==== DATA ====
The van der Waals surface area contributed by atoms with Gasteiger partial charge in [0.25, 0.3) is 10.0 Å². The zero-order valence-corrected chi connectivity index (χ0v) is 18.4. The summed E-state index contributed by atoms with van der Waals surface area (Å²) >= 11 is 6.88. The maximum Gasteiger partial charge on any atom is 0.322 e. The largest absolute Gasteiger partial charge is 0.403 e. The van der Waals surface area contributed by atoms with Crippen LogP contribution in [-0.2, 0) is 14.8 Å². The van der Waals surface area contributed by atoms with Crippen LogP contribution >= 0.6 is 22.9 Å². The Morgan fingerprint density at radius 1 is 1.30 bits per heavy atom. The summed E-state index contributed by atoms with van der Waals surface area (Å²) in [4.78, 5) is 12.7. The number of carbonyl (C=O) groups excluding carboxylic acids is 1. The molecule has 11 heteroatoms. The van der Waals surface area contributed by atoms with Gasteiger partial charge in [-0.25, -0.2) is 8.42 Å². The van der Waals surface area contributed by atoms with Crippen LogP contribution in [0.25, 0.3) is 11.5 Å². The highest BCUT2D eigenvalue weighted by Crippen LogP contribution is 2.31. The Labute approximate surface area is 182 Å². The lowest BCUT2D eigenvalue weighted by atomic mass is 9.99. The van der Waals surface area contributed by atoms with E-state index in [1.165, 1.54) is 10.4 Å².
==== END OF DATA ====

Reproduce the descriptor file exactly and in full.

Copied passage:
The van der Waals surface area contributed by atoms with Gasteiger partial charge in [0.25, 0.3) is 10.0 Å². The zero-order valence-corrected chi connectivity index (χ0v) is 18.4. The summed E-state index contributed by atoms with van der Waals surface area (Å²) >= 11 is 6.88. The maximum Gasteiger partial charge on any atom is 0.322 e. The largest absolute Gasteiger partial charge is 0.403 e. The van der Waals surface area contributed by atoms with Crippen LogP contribution in [-0.2, 0) is 14.8 Å². The van der Waals surface area contributed by atoms with Crippen LogP contribution >= 0.6 is 22.9 Å². The Morgan fingerprint density at radius 1 is 1.30 bits per heavy atom. The summed E-state index contributed by atoms with van der Waals surface area (Å²) in [4.78, 5) is 12.7. The number of carbonyl (C=O) groups excluding carboxylic acids is 1. The molecule has 11 heteroatoms. The van der Waals surface area contributed by atoms with Gasteiger partial charge in [-0.25, -0.2) is 8.42 Å². The van der Waals surface area contributed by atoms with Crippen LogP contribution in [0.25, 0.3) is 11.5 Å². The highest BCUT2D eigenvalue weighted by Crippen LogP contribution is 2.31. The Labute approximate surface area is 182 Å². The lowest BCUT2D eigenvalue weighted by atomic mass is 9.99. The van der Waals surface area contributed by atoms with E-state index in [1.165, 1.54) is 10.4 Å².